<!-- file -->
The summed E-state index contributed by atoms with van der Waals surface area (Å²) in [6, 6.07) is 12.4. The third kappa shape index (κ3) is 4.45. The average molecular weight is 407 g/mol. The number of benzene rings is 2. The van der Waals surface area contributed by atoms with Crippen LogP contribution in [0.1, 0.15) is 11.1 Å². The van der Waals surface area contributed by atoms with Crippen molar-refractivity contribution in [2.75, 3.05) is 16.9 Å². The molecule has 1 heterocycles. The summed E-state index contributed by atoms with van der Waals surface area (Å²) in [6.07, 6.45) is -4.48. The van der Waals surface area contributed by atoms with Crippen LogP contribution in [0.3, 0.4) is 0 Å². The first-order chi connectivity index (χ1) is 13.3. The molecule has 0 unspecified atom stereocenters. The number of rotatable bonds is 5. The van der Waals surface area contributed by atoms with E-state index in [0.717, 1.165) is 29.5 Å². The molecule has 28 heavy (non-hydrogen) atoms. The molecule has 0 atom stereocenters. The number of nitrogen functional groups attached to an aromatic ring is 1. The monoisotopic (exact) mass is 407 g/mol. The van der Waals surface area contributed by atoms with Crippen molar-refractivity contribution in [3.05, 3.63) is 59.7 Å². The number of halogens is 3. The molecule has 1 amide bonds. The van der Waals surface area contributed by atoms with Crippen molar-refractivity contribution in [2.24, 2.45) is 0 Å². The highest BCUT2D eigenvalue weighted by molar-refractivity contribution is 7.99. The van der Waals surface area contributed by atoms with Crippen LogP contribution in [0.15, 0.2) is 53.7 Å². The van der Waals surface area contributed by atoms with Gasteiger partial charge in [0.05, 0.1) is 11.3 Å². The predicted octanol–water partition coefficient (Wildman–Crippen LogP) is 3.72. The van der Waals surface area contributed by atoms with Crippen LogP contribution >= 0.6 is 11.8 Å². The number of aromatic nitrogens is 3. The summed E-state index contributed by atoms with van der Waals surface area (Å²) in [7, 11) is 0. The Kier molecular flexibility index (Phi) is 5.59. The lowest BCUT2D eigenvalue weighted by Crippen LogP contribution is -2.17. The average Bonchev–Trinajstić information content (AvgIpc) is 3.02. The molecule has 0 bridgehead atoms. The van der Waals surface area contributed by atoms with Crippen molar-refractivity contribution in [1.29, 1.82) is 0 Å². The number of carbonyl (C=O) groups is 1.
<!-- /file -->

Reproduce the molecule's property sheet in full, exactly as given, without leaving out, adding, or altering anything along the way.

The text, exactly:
The summed E-state index contributed by atoms with van der Waals surface area (Å²) in [6, 6.07) is 12.4. The third kappa shape index (κ3) is 4.45. The average molecular weight is 407 g/mol. The number of benzene rings is 2. The van der Waals surface area contributed by atoms with Crippen LogP contribution in [0.1, 0.15) is 11.1 Å². The van der Waals surface area contributed by atoms with Crippen molar-refractivity contribution in [2.75, 3.05) is 16.9 Å². The molecule has 1 heterocycles. The summed E-state index contributed by atoms with van der Waals surface area (Å²) in [6.07, 6.45) is -4.48. The van der Waals surface area contributed by atoms with Crippen LogP contribution in [0.3, 0.4) is 0 Å². The first-order chi connectivity index (χ1) is 13.3. The molecule has 0 unspecified atom stereocenters. The number of rotatable bonds is 5. The van der Waals surface area contributed by atoms with E-state index in [0.717, 1.165) is 29.5 Å². The molecule has 28 heavy (non-hydrogen) atoms. The molecule has 0 atom stereocenters. The number of nitrogen functional groups attached to an aromatic ring is 1. The monoisotopic (exact) mass is 407 g/mol. The van der Waals surface area contributed by atoms with Crippen molar-refractivity contribution in [3.05, 3.63) is 59.7 Å². The number of halogens is 3. The molecule has 1 amide bonds. The van der Waals surface area contributed by atoms with Crippen molar-refractivity contribution in [2.24, 2.45) is 0 Å². The highest BCUT2D eigenvalue weighted by molar-refractivity contribution is 7.99. The van der Waals surface area contributed by atoms with Crippen LogP contribution in [0.15, 0.2) is 53.7 Å². The van der Waals surface area contributed by atoms with Gasteiger partial charge in [0.05, 0.1) is 11.3 Å². The predicted octanol–water partition coefficient (Wildman–Crippen LogP) is 3.72. The van der Waals surface area contributed by atoms with Crippen LogP contribution >= 0.6 is 11.8 Å². The number of aromatic nitrogens is 3. The summed E-state index contributed by atoms with van der Waals surface area (Å²) in [7, 11) is 0. The Kier molecular flexibility index (Phi) is 5.59. The lowest BCUT2D eigenvalue weighted by Crippen LogP contribution is -2.17. The average Bonchev–Trinajstić information content (AvgIpc) is 3.02. The molecule has 0 bridgehead atoms. The van der Waals surface area contributed by atoms with Crippen molar-refractivity contribution in [1.29, 1.82) is 0 Å². The number of carbonyl (C=O) groups is 1.